2. Try and conserve water when using the toilet
We’ve heard a simple saying for this “If it’s yellow, let it mellow. If it’s brown flush it down”.
Also don’t use the toilet as a bin, every time you throw a small bit of trash and flush the toilet 5 gallons is gone.

3. Shorten your shower and turn it off when you can
You can also turn the shower off in between, wet yourself, lather up then turn the water off. When you’re ready turn it on and rinse off.

4. If you have any dripping taps – FIX THEM.
A single dripping tap can waste 4 gallons of water a day (or more) or 1450 gallons of water a year.

YPWUA 2021 Annual Shareholder Meeting July 4, 2021 at the Community Hall at 10am. Link: to 20210704 YPWUA minutes
YPWUA 2020 Annual Shareholder Meeting held July 5, 2020 at the Community Hall 2pm. link: to 20200705 YPWUA minutes

Water Board:
Steve Holloway
Willie Sullivan
Dawn Brown
Stu Edwards
Candy Hardisty
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VYPA News:

Sept 11, 2021 – VYPA Meeting minutes link:
Aug 14, 2021 VYPA Meeting Canceled (lack of quorum.)
July 10, 2021 VYPA meeting minutes link:
June 12, 2021 VYPA Meeting Minutes link:

VYPA Meetings are the 2nd Saturday of June, July, August, and September at 2:00pm at the Community Hall.

Village Council members:
Chairman – vacant
Vice Chairman – Josh Jones
Treasurer – Ronda Rogers
Secretary – Hailey Harris
Member-at-large – Rhonda Egbert

Cemetery Committee:
Ron Basabe
Marj Fields
Ron Earl

VYPA Bylaws adopted 8/8/2020 (link)
YPAC Corp Bylaws (link)
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YPFD News:

If you have an emergency, please call 911.

Chimney cleaning brushes are available to borrow from the YPFD.

To the Village of Yellow Pine:

I am Tim Rogers, the new Fire Chief of Yellow Pine Volunteer Fire Department. My experience in handling emergencies and firefighting came from the 12 years I served in the Army as a crew chief on the OH-58, UH-1H helicopters and the 12 years served in the Air Force in ground support on the C-130 airplane and the A-10 jets. I invite everyone to feel free to stop by my house or firehouse to introduce yourself. I can go over the plans we have for the Firehouse and answer any questions you may have. I would be glad to show you around the Firehouse, so you know where your tax money is going. I am always open to any suggestions you have. I believe this is the Yellow Pine people’s Firehouse.

I am Ron Basabe, the Assistant Fire chief for the Yellow Pine Volunteer Fire Department. My training and experience in firefighting came from the years I spent at Boise Cascade sawmills, volunteering at the McCall Fire Department, the Bureau of Land Management, and Forest Service. I was also involved in Search and Rescue in Valley County starting in the 1990’s.

If you would like to be a volunteer firefighter, we would be happy to get you signed up. If you need help in any way, get a hold of us; we are here to serve you.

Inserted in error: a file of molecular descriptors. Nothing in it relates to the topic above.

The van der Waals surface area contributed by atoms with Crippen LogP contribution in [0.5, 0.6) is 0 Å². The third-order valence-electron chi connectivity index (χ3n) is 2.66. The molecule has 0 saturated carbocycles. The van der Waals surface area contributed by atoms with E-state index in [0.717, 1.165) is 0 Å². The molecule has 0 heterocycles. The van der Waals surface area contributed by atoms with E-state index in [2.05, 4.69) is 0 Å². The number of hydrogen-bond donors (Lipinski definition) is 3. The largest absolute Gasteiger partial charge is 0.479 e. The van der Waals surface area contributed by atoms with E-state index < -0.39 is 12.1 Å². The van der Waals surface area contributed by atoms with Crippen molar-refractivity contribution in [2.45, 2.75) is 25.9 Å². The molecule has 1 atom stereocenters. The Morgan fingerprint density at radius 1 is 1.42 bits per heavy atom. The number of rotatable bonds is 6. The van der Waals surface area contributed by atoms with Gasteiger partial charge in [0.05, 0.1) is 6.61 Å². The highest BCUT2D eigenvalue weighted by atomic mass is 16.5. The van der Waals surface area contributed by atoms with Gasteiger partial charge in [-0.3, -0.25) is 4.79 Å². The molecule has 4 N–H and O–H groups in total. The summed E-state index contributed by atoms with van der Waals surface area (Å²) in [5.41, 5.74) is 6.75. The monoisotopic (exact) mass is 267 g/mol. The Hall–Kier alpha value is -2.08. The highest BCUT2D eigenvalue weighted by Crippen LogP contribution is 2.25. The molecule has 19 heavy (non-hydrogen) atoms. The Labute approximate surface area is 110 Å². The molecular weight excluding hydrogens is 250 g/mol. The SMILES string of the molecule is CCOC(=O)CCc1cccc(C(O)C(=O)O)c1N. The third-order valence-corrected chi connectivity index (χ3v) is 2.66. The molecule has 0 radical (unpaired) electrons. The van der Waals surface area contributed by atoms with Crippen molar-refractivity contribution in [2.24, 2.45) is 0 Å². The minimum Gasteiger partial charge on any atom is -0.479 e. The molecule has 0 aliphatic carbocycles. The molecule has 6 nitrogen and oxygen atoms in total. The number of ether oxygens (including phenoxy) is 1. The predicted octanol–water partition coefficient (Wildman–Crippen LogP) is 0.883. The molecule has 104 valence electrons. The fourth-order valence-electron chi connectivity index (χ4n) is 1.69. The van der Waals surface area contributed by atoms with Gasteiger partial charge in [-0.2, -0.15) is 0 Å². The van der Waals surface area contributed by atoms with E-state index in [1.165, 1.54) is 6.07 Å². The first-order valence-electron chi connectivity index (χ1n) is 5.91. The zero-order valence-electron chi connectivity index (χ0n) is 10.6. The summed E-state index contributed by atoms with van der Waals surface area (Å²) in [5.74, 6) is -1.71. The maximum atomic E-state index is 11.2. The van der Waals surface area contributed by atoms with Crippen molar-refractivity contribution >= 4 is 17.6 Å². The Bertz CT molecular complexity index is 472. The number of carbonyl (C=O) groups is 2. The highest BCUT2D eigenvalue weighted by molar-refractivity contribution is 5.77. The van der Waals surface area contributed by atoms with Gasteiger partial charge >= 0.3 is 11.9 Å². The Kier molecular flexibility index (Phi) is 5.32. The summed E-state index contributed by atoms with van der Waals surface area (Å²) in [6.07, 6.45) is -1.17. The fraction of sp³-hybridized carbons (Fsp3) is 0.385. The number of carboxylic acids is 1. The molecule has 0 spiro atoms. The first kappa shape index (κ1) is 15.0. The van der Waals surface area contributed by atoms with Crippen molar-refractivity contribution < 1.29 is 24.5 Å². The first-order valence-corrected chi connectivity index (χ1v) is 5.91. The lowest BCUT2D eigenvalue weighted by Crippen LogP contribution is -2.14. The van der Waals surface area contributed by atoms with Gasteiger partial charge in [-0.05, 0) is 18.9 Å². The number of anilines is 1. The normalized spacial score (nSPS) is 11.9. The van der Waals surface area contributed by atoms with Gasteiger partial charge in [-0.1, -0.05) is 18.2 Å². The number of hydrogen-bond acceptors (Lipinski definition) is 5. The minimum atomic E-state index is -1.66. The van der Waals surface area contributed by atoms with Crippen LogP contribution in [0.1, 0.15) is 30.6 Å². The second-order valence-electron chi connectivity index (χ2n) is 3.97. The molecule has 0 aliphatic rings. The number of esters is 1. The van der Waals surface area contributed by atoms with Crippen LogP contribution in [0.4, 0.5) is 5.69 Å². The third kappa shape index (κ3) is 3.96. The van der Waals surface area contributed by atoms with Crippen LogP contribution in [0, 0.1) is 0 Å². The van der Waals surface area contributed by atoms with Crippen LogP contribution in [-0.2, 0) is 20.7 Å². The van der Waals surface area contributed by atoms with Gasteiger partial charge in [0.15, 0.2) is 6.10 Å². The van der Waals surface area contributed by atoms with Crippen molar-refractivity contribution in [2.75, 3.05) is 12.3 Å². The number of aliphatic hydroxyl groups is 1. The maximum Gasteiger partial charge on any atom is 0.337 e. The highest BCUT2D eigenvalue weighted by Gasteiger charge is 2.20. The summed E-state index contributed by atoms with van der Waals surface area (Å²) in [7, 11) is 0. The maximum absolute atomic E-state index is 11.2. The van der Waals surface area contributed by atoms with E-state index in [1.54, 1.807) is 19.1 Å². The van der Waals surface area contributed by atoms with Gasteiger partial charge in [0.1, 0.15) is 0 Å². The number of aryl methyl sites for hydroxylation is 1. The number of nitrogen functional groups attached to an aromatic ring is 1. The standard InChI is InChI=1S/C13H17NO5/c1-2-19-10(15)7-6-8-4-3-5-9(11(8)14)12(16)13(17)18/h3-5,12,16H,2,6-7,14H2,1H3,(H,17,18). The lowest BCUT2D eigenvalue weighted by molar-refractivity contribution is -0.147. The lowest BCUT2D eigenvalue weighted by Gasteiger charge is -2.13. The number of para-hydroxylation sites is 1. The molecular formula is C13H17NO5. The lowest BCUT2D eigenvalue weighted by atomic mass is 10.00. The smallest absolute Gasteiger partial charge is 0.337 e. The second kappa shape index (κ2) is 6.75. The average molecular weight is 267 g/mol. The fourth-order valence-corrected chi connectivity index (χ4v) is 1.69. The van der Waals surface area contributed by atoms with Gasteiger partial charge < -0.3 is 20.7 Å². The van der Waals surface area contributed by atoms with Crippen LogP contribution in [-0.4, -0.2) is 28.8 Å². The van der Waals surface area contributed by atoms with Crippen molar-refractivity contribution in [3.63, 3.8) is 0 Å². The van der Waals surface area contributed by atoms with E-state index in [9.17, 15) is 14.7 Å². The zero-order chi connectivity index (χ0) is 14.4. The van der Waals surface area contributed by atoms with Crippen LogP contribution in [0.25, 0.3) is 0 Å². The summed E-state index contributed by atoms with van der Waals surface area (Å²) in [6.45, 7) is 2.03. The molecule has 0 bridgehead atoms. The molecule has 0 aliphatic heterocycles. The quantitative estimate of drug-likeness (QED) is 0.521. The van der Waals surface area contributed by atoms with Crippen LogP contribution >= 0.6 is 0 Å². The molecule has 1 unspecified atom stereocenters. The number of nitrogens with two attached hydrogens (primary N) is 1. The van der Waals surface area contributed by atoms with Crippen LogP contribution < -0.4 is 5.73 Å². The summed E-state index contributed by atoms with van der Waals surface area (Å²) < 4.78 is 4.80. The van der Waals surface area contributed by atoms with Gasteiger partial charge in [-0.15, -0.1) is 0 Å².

Thank You
Tim Rogers; Fire Chief; 208-633-2005
Ron Basabe; Assistant Fire Chief; 208-633-9001
Working together to protect our Village

Special Yellow Pine Fire Commissioners Meeting January 10, 2022

In attendance:
Tim and Ronda Rogers, Ron Basabe, Christy Harris, Lorinne Munn, Tom and Sarah Lanham, Bill McIntosh, Cindy and Mike Fortin, Lynn Imel

Meeting called to order at 8:01 AM

Welcome new Yellow Pine Fire Department Commissioners: Tom Lanham, District 2; Bill McIntosh, District 3.

• Discussion: Chairman of the Board of Commissioners.
Bill McIntosh was nominated as Chairman of the Board.
Vote: Lorinne Munn – No; Tom Lanham – Yes; Bill McIntosh – Yes. Bill McIntosh is the Chairman of the board of Commissioners.

• Discussion: Personnel changes.
Tim Rogers was proposed as Fire Chief.
Vote: Lorinne Munn – No; Tom Lanham – Yes; Bill McIntosh – Yes. Tim Rogers is the new Yellow Pine Fire Chief.

• Ron Basabe was proposed as Assistant Fire Chief.
Vote: Lorinne Munn – No; Tom Lanham – Yes; Bill McIntosh – Yes. Ron Basabe is the new Assistant Fire Chief.

• Nikki Saleen resigned orally as Secretary/Treasurer on 1/09/2022.
Ronda Rogers was proposed for Secretary/Treasurer.
Vote: Lorinne Munn – No; Tom Lanham – Yes; Bill McIntosh – Yes. Ronda Rogers is the new Secretary/Treasurer.
All positions start immediately.

• Bill McIntosh proposed Bylaws for the Yellow Pine Fire Department.
Action item: Bylaws to be taken up at next meeting.

• Unfinished discussion on Volunteers.
Action item: Volunteer discussion to be taken up at next meeting.

• Discussion: Fire Commissioner Meeting Schedule for 2022
Decision: Fire Commissioner meetings are scheduled as follows:
January 30, 2022, Sunday at 2pm
March 27, 2022, Sunday at 2pm
May 29, 2022, Sunday at 2pm
September 11, 2022, Sunday at 2pm Budget Meeting